The child was taken for surgical excision of the dermoid under general anesthesia. An elliptical incision around the tuft of hair was made and blunt dissection along the sinus tract was done (Figures 2 and 3). A multitrabecular sinus was identified. The first tract ended blindly over the frontal bone at the glabella, the second tract extended from the mid portion of the first to end over the nasal bone. The third tract was a fistulous connection between the sinus tract to the superficial skin at the medial canthus of the right eye. None of the tracts showed any bony erosion on the underlying bones. All the tracts were dissected and the wound was sutured in layers. The histopathological report confirmed the diagnosis of dermoid (Figure 4). All sutures were removed on the 7th post-operative day and an aesthetic surgical scar was achieved. Hospital stay was uneventful.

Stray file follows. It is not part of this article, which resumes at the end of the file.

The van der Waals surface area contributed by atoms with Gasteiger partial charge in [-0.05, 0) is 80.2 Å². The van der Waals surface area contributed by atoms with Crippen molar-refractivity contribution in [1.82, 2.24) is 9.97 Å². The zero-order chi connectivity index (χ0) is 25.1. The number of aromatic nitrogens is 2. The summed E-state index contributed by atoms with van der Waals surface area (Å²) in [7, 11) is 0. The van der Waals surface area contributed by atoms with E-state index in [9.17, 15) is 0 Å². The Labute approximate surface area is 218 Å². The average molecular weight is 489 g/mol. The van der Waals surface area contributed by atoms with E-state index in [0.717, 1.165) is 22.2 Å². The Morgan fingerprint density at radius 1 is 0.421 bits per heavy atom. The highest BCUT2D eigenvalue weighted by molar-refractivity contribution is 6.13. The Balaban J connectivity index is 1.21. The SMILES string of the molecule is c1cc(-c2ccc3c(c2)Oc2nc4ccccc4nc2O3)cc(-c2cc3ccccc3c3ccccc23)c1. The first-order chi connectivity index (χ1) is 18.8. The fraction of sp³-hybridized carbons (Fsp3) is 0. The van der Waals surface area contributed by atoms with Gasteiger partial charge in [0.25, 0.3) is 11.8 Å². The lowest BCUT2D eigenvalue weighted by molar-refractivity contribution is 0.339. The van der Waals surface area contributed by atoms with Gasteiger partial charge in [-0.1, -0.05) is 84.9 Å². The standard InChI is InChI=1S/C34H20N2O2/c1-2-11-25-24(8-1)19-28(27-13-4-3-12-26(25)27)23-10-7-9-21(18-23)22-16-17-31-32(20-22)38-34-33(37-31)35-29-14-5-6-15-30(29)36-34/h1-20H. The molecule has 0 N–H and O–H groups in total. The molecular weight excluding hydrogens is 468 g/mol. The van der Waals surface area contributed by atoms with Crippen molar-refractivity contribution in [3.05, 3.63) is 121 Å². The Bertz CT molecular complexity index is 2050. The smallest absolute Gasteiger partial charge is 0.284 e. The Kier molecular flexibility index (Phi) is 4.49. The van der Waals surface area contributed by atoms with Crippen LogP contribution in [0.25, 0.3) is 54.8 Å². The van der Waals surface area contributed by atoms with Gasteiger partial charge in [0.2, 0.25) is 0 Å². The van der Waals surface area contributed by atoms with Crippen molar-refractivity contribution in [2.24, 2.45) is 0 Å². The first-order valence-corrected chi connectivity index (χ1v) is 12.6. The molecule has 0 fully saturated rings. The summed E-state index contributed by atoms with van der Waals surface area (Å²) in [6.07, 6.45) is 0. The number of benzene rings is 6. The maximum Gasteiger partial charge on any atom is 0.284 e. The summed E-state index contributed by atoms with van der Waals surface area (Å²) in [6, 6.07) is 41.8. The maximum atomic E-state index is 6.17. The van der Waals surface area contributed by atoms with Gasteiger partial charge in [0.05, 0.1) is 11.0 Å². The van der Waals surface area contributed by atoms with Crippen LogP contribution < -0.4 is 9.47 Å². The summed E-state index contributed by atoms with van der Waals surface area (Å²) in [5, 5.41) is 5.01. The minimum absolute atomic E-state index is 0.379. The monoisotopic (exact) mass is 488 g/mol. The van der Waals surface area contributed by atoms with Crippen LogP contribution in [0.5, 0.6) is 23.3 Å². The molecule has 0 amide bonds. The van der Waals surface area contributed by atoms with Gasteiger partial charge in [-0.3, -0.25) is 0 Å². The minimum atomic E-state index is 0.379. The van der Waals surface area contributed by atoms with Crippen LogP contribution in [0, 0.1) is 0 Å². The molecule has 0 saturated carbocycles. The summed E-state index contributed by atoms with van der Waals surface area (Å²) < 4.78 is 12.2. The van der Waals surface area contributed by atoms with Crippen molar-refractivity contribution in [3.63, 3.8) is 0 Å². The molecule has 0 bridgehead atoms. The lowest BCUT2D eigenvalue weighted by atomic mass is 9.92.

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Figure 2: Elliptical incision taken over swelling

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Figure 3: Blunt dissection along the sinus tract was carried out

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Figure 4: Completely excised multitrabecular dermoid

Discussion

The Dermoid sinus with or without cyst is an extensive lesion extending into the nasal cartilage and bone, usually passing deeply at the osteocartilaginous junction on the dorsum of the nose.